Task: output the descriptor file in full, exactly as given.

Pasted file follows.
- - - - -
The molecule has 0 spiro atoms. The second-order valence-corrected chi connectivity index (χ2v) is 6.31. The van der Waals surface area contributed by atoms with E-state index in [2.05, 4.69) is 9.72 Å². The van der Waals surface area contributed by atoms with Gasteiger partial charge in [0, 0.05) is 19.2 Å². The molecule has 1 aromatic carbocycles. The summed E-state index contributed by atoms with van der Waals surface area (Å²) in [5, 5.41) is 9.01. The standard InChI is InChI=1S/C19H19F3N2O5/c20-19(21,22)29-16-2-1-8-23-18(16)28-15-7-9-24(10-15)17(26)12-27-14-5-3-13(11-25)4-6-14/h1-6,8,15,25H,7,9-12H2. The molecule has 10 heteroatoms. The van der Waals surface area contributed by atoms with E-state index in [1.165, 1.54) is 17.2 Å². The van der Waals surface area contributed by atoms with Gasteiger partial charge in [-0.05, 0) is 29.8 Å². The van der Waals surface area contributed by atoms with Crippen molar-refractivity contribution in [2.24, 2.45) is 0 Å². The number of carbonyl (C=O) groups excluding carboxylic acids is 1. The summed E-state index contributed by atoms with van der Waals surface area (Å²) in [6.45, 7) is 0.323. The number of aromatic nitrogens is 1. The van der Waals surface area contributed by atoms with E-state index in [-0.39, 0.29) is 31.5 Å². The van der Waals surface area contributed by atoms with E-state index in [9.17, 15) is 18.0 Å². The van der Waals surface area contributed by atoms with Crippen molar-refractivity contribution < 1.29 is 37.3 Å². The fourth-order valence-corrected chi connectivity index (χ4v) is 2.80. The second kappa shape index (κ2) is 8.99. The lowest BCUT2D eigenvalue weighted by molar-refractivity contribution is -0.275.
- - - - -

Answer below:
The molecule has 0 spiro atoms. The second-order valence-corrected chi connectivity index (χ2v) is 6.31. The van der Waals surface area contributed by atoms with E-state index in [2.05, 4.69) is 9.72 Å². The van der Waals surface area contributed by atoms with Gasteiger partial charge in [0, 0.05) is 19.2 Å². The molecule has 1 aromatic carbocycles. The summed E-state index contributed by atoms with van der Waals surface area (Å²) in [5, 5.41) is 9.01. The standard InChI is InChI=1S/C19H19F3N2O5/c20-19(21,22)29-16-2-1-8-23-18(16)28-15-7-9-24(10-15)17(26)12-27-14-5-3-13(11-25)4-6-14/h1-6,8,15,25H,7,9-12H2. The molecule has 10 heteroatoms. The van der Waals surface area contributed by atoms with E-state index in [1.165, 1.54) is 17.2 Å². The van der Waals surface area contributed by atoms with Gasteiger partial charge in [-0.05, 0) is 29.8 Å². The van der Waals surface area contributed by atoms with Crippen molar-refractivity contribution in [2.24, 2.45) is 0 Å². The number of carbonyl (C=O) groups excluding carboxylic acids is 1. The summed E-state index contributed by atoms with van der Waals surface area (Å²) in [6.45, 7) is 0.323. The number of aromatic nitrogens is 1. The van der Waals surface area contributed by atoms with E-state index in [-0.39, 0.29) is 31.5 Å². The van der Waals surface area contributed by atoms with E-state index in [9.17, 15) is 18.0 Å². The van der Waals surface area contributed by atoms with Crippen molar-refractivity contribution < 1.29 is 37.3 Å². The fourth-order valence-corrected chi connectivity index (χ4v) is 2.80. The second kappa shape index (κ2) is 8.99. The lowest BCUT2D eigenvalue weighted by molar-refractivity contribution is -0.275.